dogs on leash
off road driving
Stanislaus National Forest is a United States national forest which manages 898,099 acres of land in four counties in the Sierra Nevada Mountains of Northern California. It was established on February 22, 1897, making it one of the country's oldest national forests. It was named after the Stanislaus River.
I came here on a early December day and did not see one other vehicle. Road is not the best to travel on but it is doable. Very nice views of the river in many places. I stopped at a picnic table looking at the river and had it all to my self. I stopped at the bridge and marveled at the view. I am glad I came here at least once.
Couple things on this trail, views are amazing! one thing to keep in mind if you are afraid of heights the road down is in good condition but its very narrow and a very steep drop hundreds of feet down so it is definitely a little nervy, but again amazing views. One you make it to the bottom there is a cool little spot where the water is calm that's absolutely beautiful. The bridge is very cool, I was alone so I didn't trek on the other side of the bridge but definitely will next time. Camping spots at the bottom by the river as well.
Wonderful hike. I loved the rolling granite hills. Lots of sun exposure but there were trees all around; the lakes were great respites. What I liked most was that you could just keep going and connect through to other routes. The trail is fairly obvious but there weren't many markers. The most ambiguous area is between Camp and Bear Lakes where the sandy trail criss-crosses with a stream. It's hard to tell what is the stream bank and what is the trail (I'd say to follow your gut, the stream leads the way).
I wouldn't call this "hiking". It's more of a leisurely walk on uneven terrain. Pretty flat all the way with occasional inclines. Really great walk in the morning after a couple of days hiking nearby Crabtree trail. The reservoir is pretty (tons of rises).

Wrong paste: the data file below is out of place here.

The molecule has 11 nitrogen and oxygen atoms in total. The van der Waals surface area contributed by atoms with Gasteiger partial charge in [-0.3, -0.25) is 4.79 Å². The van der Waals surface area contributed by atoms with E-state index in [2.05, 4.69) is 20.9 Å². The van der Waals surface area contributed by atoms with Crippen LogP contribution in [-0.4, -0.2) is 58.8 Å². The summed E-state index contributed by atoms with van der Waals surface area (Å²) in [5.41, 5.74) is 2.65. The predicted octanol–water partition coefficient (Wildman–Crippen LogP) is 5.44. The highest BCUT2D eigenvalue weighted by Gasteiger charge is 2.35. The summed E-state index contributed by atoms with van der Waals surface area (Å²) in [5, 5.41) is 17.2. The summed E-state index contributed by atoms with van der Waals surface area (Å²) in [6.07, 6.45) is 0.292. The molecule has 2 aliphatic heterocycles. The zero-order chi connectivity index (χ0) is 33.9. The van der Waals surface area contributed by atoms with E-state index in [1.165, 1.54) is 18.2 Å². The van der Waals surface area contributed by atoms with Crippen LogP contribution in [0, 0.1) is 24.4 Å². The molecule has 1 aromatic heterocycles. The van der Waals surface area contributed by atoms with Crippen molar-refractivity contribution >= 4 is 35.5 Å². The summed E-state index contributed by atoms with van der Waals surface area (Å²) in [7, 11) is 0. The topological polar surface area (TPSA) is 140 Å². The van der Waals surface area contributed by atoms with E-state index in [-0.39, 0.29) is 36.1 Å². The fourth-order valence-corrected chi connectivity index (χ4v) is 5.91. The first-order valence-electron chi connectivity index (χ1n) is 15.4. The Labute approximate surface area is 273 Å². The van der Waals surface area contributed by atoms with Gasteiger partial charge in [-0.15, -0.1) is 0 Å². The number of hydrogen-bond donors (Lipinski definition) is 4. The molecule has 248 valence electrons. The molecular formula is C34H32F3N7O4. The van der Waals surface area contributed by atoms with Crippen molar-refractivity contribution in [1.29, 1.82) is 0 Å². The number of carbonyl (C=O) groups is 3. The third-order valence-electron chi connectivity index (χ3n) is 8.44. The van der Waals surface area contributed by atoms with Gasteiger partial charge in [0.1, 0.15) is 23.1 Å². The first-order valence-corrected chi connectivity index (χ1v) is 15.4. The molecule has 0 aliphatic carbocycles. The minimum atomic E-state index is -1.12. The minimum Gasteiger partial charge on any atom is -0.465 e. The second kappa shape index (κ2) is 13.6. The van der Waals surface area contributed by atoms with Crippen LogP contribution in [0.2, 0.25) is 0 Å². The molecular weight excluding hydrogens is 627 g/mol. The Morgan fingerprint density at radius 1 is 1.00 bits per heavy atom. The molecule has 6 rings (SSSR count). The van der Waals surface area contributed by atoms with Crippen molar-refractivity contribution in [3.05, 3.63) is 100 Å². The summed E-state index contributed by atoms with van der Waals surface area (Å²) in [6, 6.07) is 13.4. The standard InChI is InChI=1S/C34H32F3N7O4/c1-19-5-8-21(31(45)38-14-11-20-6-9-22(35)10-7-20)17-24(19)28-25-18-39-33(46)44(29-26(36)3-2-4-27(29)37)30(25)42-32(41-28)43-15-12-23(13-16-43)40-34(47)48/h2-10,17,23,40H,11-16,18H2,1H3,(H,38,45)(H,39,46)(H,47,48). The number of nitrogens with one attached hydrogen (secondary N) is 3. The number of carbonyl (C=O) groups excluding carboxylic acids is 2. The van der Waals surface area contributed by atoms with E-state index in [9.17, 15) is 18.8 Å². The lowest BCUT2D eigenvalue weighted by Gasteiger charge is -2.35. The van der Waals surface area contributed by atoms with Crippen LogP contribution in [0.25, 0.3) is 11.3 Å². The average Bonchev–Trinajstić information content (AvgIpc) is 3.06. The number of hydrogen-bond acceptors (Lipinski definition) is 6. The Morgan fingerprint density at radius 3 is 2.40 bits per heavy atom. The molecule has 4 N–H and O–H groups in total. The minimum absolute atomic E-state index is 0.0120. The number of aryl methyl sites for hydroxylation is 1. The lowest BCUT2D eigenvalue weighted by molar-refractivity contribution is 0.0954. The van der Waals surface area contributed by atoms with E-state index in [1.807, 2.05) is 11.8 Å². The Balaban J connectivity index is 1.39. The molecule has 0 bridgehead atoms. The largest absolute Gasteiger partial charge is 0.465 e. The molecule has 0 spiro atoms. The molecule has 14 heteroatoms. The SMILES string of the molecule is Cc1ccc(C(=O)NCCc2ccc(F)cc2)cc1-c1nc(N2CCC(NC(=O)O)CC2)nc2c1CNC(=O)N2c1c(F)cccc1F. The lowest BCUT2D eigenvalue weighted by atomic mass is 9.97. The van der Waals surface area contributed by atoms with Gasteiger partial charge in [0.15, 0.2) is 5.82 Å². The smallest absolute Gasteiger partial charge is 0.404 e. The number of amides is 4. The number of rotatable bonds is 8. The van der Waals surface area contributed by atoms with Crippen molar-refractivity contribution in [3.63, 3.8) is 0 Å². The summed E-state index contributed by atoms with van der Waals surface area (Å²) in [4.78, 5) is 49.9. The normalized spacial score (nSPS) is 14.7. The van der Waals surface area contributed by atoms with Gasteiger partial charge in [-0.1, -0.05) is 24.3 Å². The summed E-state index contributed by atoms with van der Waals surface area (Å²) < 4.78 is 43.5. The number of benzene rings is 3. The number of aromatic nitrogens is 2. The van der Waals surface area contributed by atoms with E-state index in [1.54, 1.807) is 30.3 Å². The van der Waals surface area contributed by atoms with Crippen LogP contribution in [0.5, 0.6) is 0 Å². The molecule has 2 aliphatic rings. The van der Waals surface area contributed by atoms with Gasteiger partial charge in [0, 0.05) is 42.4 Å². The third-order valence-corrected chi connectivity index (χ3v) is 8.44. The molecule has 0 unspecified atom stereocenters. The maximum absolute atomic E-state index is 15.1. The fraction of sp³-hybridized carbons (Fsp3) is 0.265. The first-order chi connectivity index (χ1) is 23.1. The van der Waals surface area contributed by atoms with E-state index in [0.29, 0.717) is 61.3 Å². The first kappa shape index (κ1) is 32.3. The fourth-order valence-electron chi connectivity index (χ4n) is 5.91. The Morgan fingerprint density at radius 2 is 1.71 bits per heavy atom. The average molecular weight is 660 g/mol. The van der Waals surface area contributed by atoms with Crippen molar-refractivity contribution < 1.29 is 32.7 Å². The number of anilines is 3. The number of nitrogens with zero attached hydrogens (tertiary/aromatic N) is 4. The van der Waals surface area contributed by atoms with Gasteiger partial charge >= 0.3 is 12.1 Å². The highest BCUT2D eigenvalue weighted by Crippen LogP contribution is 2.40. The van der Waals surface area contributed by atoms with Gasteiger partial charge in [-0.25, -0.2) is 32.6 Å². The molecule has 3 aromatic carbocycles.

This is a beautiful and well maintained trail. Enter 23935 South Fork Road in your GPS. There is a locked pipe-gate that marks the trail head to keep motorized vehicles out with provisions to go around. Owned by Southern Pacific Industries, it is opened to the public. Horses, dogs on leashes, bikes and foot traffic permitted.
Easy 5 mile out and back smooth, flat ride under a mature canopy. Only a few reminders of any railway remain. The Mi-Wuk Ranger Station in Mi-Wuk Village has information and trail guides for on all local trails. For the more adventurous, the trail does eventually continues past Lyons Reservoir to Strawberry known as the Sugar Pine West Side Railway. Google Earth it. I plan on going there next.
There are rest rooms at Lyons Reservoir. The Reservoir, maintained by PG&E, is for drinking water only so no aquatic activity is permitted.
Parking is restricted to the shoulder of the road but given the sparse usage, parking should not be a problem.
Easy to find and easy to ride. Trail head is well marked with a big, rustic sign. The physical start is at the junction of Mira Monte and Buchanan roads.
Just poke in 19321 Mira Monte Road in your GPS. It starts out more like a ditch then after 50 yards or so, turns into the trail one would expect.
As other reviewers stated, first half is good enough for anyone and includes informative signs including some well placed, shaded, picnic benches overlooking the canyon below. After that, it becomes more like a single track with rocks and overgrowth.
At mile 4.5, when you reach what looks impassable, walk and follow the path then continue for a short distance to the end where you should find an old turnstile. That's the rail bed and trail end.
It's simply amazing how the old timers carved out the railways into the sides of these extremely steep, near impassable mountains.